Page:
I am a vegan, i don’t take birth control because i feel it would be bad for me? can you help. is it really safe to take birth control? i fear it will do damage to me.

    hope to hear from you soon. please please reply to my e-mail because i will forget to check back

    • Reply
      March 24, 2011

      I am not a doctor, but my personal advice is that, as a vegan, you shouldn’t be on birth control unless you are also taking a b12 sub lingual supplement. That being said, I believe that there is no (or at least none that I am aware of) hormonal birth control that is vegan. I think there are some IUDs out there that are cruelty and hormone free, but that is about it.

      Hope this helps! Anyone else have any info on this?

  • Reply
    June 29, 2011

    Can’t comment about birth control, but I totally agree about wanting doctors to understand both Western and natural healing methods. Incidentally, I have injected B12 since before becoming vegan as I learned inadvertently that I had a B12 deficiency, which, in the case of non-vegans means one is unable to obtain B12 from foods (therefore oral B12 supplements would not work, either). The interesting thing is, when I went to refill the prescription of Cyanocobalamin recently at Costco, the price was more than 3 times the price paid about 2 years ago! I was sure they had made a mistake, but their pharmacy insisted it was correct, and said the price increased because it was not going to be made anymore! All the while, other pharmacies still carry it for the original price (Costco refunded the difference in this case). I can’t find any reference to discontinuation of the medicine anywhere, and wonder whether I should stock up now, although the 30ml bottle I have will last another 2.5 years.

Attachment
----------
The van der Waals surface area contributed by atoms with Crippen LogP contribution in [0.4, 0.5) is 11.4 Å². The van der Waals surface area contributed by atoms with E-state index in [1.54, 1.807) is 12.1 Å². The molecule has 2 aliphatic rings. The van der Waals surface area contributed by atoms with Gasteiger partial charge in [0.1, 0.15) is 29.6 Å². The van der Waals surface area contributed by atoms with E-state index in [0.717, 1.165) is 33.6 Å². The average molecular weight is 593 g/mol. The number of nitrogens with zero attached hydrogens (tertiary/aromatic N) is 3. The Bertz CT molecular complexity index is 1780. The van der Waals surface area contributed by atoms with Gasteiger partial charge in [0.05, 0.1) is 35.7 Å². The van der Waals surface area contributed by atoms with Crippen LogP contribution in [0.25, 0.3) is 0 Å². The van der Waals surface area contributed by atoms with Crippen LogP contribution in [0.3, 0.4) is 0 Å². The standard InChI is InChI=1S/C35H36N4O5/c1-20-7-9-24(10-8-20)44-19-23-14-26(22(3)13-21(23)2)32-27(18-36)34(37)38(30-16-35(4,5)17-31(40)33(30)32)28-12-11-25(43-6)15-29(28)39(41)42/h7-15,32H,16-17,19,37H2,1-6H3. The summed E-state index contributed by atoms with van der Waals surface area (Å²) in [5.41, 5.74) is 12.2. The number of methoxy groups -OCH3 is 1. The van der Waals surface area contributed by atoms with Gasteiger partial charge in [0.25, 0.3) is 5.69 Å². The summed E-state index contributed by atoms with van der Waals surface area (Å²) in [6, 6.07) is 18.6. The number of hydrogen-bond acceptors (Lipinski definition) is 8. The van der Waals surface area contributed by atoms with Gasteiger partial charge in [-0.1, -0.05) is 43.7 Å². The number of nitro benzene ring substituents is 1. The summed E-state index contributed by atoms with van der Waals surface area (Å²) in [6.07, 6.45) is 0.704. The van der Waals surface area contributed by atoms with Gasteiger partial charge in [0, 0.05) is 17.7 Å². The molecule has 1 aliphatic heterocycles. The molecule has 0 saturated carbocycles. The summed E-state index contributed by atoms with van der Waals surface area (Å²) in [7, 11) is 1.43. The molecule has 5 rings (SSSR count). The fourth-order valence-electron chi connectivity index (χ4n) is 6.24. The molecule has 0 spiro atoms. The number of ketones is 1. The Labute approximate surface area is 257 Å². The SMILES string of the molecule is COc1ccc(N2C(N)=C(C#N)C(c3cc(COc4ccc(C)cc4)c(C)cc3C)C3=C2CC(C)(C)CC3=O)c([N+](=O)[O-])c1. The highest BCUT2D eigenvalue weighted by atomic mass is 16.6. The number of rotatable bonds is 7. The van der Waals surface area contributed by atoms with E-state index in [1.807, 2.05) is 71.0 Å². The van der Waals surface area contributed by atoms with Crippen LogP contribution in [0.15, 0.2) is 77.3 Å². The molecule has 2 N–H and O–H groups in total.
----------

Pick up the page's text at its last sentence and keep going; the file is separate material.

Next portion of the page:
• Reply
      June 29, 2011

      Aha, the shot! I was planning on buying it in bulk as it seems you have, but a doctor told me I would be better off going in for regular shots instead of getting a whole bottle, as it would expire before I could possibly use it all–but you say it will last 2.5 years? Must investigate..

  • Reply
    April 7, 2012

    What do you consider normal range of B12?? Mine was 340 in Nov. 2011 and my dr. Told me it was normal. I was getting dizzy, huge hair balls in shower, tingly hands and feet. I started b12 tabs at 1000mg and haven’t been retested but my symptoms went away. I recently switched to the sublingual lozenges 500mg after reading from a commenter on your xojane story saying they absorb better. I don’t take the pill so that does not affect me. I have been vegetarian for 9 years and on and off before that. Vegan for almost 4 years. I do need to get a checkup but I just don’t trust dr.’s near me.

    • Reply
      April 7, 2012

      I am not sure what a “normal” range would be, but when I was on birth control and taking b12, the b12 was showing up in my blood because I was popping pills but it was not being absorbed…my suggestion is to find a Dr you like and trust. Mine is nearly an hour drive from me but she is terrific (I wrote in XOJane she is an MD and an ND) and well worth the drive.